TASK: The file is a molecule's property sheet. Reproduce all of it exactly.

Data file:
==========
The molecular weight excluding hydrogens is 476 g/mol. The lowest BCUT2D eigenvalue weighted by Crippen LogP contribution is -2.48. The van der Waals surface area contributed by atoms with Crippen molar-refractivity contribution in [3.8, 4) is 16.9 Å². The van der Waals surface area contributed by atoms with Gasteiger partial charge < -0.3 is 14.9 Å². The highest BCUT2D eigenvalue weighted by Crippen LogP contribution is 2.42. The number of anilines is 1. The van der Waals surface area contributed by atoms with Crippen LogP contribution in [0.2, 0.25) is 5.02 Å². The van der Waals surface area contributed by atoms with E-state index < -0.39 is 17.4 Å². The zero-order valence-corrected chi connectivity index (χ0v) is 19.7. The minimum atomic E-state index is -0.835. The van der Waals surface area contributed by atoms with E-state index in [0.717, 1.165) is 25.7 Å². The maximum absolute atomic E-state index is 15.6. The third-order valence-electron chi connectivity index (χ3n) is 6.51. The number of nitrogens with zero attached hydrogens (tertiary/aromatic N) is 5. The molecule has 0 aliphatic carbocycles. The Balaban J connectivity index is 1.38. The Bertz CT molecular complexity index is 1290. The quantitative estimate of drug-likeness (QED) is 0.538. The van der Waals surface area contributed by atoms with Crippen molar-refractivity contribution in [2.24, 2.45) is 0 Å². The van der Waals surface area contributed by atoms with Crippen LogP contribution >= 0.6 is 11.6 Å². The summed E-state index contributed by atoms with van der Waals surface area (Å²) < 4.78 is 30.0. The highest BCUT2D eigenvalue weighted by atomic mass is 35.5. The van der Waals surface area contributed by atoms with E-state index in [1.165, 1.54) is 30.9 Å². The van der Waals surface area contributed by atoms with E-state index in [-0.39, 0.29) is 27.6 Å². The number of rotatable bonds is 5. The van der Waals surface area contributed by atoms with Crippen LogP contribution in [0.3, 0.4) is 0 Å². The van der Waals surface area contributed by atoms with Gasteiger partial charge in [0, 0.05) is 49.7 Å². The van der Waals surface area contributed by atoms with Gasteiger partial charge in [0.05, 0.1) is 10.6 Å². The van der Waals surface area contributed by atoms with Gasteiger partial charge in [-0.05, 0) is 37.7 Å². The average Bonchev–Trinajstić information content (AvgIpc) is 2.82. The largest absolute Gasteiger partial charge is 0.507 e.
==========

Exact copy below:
The molecular weight excluding hydrogens is 476 g/mol. The lowest BCUT2D eigenvalue weighted by Crippen LogP contribution is -2.48. The van der Waals surface area contributed by atoms with Crippen molar-refractivity contribution in [3.8, 4) is 16.9 Å². The van der Waals surface area contributed by atoms with Gasteiger partial charge < -0.3 is 14.9 Å². The highest BCUT2D eigenvalue weighted by Crippen LogP contribution is 2.42. The number of anilines is 1. The van der Waals surface area contributed by atoms with Crippen LogP contribution in [0.2, 0.25) is 5.02 Å². The van der Waals surface area contributed by atoms with E-state index < -0.39 is 17.4 Å². The zero-order valence-corrected chi connectivity index (χ0v) is 19.7. The minimum atomic E-state index is -0.835. The van der Waals surface area contributed by atoms with E-state index in [0.717, 1.165) is 25.7 Å². The maximum absolute atomic E-state index is 15.6. The third-order valence-electron chi connectivity index (χ3n) is 6.51. The number of nitrogens with zero attached hydrogens (tertiary/aromatic N) is 5. The molecule has 0 aliphatic carbocycles. The Balaban J connectivity index is 1.38. The Bertz CT molecular complexity index is 1290. The quantitative estimate of drug-likeness (QED) is 0.538. The van der Waals surface area contributed by atoms with Crippen molar-refractivity contribution in [2.24, 2.45) is 0 Å². The van der Waals surface area contributed by atoms with Crippen LogP contribution >= 0.6 is 11.6 Å². The summed E-state index contributed by atoms with van der Waals surface area (Å²) < 4.78 is 30.0. The highest BCUT2D eigenvalue weighted by atomic mass is 35.5. The van der Waals surface area contributed by atoms with E-state index in [1.165, 1.54) is 30.9 Å². The van der Waals surface area contributed by atoms with E-state index in [-0.39, 0.29) is 27.6 Å². The number of rotatable bonds is 5. The van der Waals surface area contributed by atoms with Crippen LogP contribution in [0.3, 0.4) is 0 Å². The van der Waals surface area contributed by atoms with Gasteiger partial charge in [0, 0.05) is 49.7 Å². The van der Waals surface area contributed by atoms with Gasteiger partial charge in [0.05, 0.1) is 10.6 Å². The van der Waals surface area contributed by atoms with Gasteiger partial charge in [-0.05, 0) is 37.7 Å². The average Bonchev–Trinajstić information content (AvgIpc) is 2.82. The largest absolute Gasteiger partial charge is 0.507 e.